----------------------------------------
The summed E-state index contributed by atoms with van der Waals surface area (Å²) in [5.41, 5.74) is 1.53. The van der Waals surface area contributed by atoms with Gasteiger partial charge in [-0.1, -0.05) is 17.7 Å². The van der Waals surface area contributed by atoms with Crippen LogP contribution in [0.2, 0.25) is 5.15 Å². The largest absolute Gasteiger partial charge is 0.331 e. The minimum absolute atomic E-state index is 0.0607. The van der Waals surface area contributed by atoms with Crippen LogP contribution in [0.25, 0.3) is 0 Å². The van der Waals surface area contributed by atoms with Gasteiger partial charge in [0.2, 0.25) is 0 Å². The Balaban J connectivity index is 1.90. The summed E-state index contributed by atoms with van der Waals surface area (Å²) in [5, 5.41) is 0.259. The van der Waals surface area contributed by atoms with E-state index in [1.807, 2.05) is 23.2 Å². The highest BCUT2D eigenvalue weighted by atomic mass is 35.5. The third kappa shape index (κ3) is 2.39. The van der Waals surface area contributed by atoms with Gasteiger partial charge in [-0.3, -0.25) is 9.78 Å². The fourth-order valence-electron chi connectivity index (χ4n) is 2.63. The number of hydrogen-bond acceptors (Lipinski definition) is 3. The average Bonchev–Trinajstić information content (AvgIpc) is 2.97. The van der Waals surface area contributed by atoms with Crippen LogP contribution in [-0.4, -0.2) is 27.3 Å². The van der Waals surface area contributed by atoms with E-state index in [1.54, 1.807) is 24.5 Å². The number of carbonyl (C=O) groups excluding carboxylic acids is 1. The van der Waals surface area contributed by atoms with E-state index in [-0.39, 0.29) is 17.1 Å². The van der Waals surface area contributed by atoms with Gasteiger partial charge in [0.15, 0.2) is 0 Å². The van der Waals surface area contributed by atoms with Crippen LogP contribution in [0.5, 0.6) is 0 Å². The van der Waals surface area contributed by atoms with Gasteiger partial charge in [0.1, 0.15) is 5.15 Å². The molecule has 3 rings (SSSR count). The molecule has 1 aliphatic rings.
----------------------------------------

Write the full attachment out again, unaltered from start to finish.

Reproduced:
The summed E-state index contributed by atoms with van der Waals surface area (Å²) in [5.41, 5.74) is 1.53. The van der Waals surface area contributed by atoms with Gasteiger partial charge in [-0.1, -0.05) is 17.7 Å². The van der Waals surface area contributed by atoms with Crippen LogP contribution in [0.2, 0.25) is 5.15 Å². The largest absolute Gasteiger partial charge is 0.331 e. The minimum absolute atomic E-state index is 0.0607. The van der Waals surface area contributed by atoms with Crippen LogP contribution in [0.25, 0.3) is 0 Å². The van der Waals surface area contributed by atoms with Gasteiger partial charge in [0.2, 0.25) is 0 Å². The Balaban J connectivity index is 1.90. The summed E-state index contributed by atoms with van der Waals surface area (Å²) in [5, 5.41) is 0.259. The van der Waals surface area contributed by atoms with E-state index in [1.807, 2.05) is 23.2 Å². The highest BCUT2D eigenvalue weighted by atomic mass is 35.5. The third kappa shape index (κ3) is 2.39. The van der Waals surface area contributed by atoms with Gasteiger partial charge in [-0.3, -0.25) is 9.78 Å². The fourth-order valence-electron chi connectivity index (χ4n) is 2.63. The number of hydrogen-bond acceptors (Lipinski definition) is 3. The average Bonchev–Trinajstić information content (AvgIpc) is 2.97. The van der Waals surface area contributed by atoms with Crippen LogP contribution in [-0.4, -0.2) is 27.3 Å². The van der Waals surface area contributed by atoms with E-state index in [1.54, 1.807) is 24.5 Å². The number of carbonyl (C=O) groups excluding carboxylic acids is 1. The van der Waals surface area contributed by atoms with E-state index in [-0.39, 0.29) is 17.1 Å². The van der Waals surface area contributed by atoms with Gasteiger partial charge in [0.15, 0.2) is 0 Å². The van der Waals surface area contributed by atoms with Crippen LogP contribution in [0.5, 0.6) is 0 Å². The van der Waals surface area contributed by atoms with Gasteiger partial charge in [0.1, 0.15) is 5.15 Å². The molecule has 3 rings (SSSR count). The molecule has 1 aliphatic rings.